I love Asuka though. She’s such a strong character, a strong duelist, and they rarely draw attention to the fact that she’s a girl, which I think is a good thing. There was one small and quite ridiculous story arc, however, where there was a contest to see who the prettiest girl was, but she blatantly turned down the prize because she thought it was stupid, and that appearances were less important than Duel Monsters talent. I think she’s a great duelist and a great character, especially when you take into consideration that the original Yu-Gi-Oh! didn’t have any real strong female characters, who adds a lot to the depth of the story.

If you liked the original Yu-Gi-Oh!, then you should definitely read this. If you didn’t love the original, you’re better off passing this sucker up. And if you hated Yu-Gi-Oh!, you obviously shouldn’t read its sequel/spinoff. Hopefully this post satisfied you, because it may be a while until we have the best thing ever, a.k.a. card games on motorcycles; I have to get my hands on more than four pages of the material.

And I'm not going to stop potting Kaiba pictures any time soon, in case you were wondering.

And I’m not going to stop putting Kaiba pictures up any time soon, in case you were wondering.

Manga Mondays: Buso Renkin

buso renkin1The things I put myself through for you people. To be fair, this series isn’t really that bad if you can get over:

1. Papillon (the main rival)
2. Papillon’s outfits

However, Papillon himself is a subject of another post on another day. Buso Renkin follows Kazuki Muto after he saves a girl. In the process of saving her, Kazuki dies. The girl, an alchemist warrior named Tokiko, gives Kazuki an alchemic object, also known as a kakugane, as a heart replacement. The kakugane has the ability to transform into a unique weapon, or a Buso Renkin, based on its wielder. Anyway, Kazuki learns how to use his Buso Renkin, meets some friends, and gets into trouble with Tokiko.

One of my favorite characters in the history of manga is Gouta, an alchemist warrior who has a major crush on Tokiko and considers Kazuki his rival in love. He’s very much like Gokudera in Katekyo Hitman Reborn, but with a more realistic, down-to-earth personality. I also like how he defeats every bad guy by being clever. I value smart characters more than your typical shounen hero types (which Kazuki is to a T) and Gouta is so far from that. It makes me really happy.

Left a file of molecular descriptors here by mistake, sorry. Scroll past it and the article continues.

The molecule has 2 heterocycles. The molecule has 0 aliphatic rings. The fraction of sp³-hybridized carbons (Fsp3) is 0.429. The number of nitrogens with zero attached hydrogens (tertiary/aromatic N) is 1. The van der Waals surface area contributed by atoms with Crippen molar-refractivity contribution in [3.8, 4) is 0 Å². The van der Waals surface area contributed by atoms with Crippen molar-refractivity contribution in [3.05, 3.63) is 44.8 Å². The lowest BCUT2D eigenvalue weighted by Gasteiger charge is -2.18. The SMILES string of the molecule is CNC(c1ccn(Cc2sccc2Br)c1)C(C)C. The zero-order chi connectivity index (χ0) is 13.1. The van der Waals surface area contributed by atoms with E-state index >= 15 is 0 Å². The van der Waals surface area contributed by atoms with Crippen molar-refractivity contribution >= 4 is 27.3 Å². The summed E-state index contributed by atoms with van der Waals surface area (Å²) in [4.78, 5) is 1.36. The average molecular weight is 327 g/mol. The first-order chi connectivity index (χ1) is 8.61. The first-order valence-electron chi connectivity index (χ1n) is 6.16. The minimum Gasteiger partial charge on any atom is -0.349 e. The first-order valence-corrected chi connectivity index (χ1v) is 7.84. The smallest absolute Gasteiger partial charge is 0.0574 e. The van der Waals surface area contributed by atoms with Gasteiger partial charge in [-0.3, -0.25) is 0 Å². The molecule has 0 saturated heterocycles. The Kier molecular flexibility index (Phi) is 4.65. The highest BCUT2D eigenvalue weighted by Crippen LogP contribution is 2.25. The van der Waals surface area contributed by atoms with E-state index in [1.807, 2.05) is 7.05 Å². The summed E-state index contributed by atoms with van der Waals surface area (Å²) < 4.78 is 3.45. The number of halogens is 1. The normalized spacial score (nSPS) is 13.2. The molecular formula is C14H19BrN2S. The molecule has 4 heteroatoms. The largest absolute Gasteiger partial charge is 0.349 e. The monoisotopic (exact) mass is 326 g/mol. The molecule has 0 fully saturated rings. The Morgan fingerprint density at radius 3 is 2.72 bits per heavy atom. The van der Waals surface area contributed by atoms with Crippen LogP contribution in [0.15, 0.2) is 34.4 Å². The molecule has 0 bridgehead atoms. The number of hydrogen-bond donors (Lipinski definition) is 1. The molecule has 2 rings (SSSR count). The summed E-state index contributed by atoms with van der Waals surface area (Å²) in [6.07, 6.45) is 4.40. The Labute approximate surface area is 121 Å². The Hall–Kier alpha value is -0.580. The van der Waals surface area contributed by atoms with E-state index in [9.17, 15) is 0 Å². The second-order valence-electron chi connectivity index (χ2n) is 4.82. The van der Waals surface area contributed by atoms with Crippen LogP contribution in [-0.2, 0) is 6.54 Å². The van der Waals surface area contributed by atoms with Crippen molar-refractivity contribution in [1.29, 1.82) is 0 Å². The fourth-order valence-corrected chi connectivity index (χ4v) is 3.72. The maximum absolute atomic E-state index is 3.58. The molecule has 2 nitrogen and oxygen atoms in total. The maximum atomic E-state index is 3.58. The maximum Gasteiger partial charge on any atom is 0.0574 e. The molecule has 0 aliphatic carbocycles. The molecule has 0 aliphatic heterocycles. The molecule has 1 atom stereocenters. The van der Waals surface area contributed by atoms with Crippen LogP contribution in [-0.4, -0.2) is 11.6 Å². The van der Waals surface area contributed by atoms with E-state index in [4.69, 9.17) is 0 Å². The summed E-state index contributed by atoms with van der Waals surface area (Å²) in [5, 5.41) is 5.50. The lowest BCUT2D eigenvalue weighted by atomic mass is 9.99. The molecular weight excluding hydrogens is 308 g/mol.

I’m really trying to avoid saying a lot about this series because I’m probably going to wind up doing an In Brightest Day on everyone simply because there are that many screwed up characters. I’m not sure if that’s a testament to Nobuhiro Watsuki (author of Rurouni Kenshin)’s writing ability or a big mark against it.

However, speaking of Watsuki, the subtitle of this series should be ‘the time Watsuki went to an anime convention.’ If you read the notes as to why he did the things he did (he wrote a lot of them, which I found nice), basically every character and every scene had something to do with that darn anime convention. It drove me crazy. You couldn’t have gotten any other inspiration?

In short, if you can get past the GIF below (that’s Papillon) then you should consider reading this. Because the below GIF happens a lot.

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Manga Mondays: Secret Stream

Sixteen pages usually isn’t enough to cover a topic in any grandiose sense, so I’m not sure why I built up the expectations that I did. Maybe it was the summary, which said that SecretStreamCoverAkihito Yoshitomi’s Secret Stream would try to tackle internalized homophobia? No. That was definitely it. After reading the sixteen pages, though, I’m not sure if the summary was holding onto the same hopes that I had when starting, or if Yoshitomi thought that he was truly saying something meaningful, without realizing that they weren’t really saying anything of import in the end.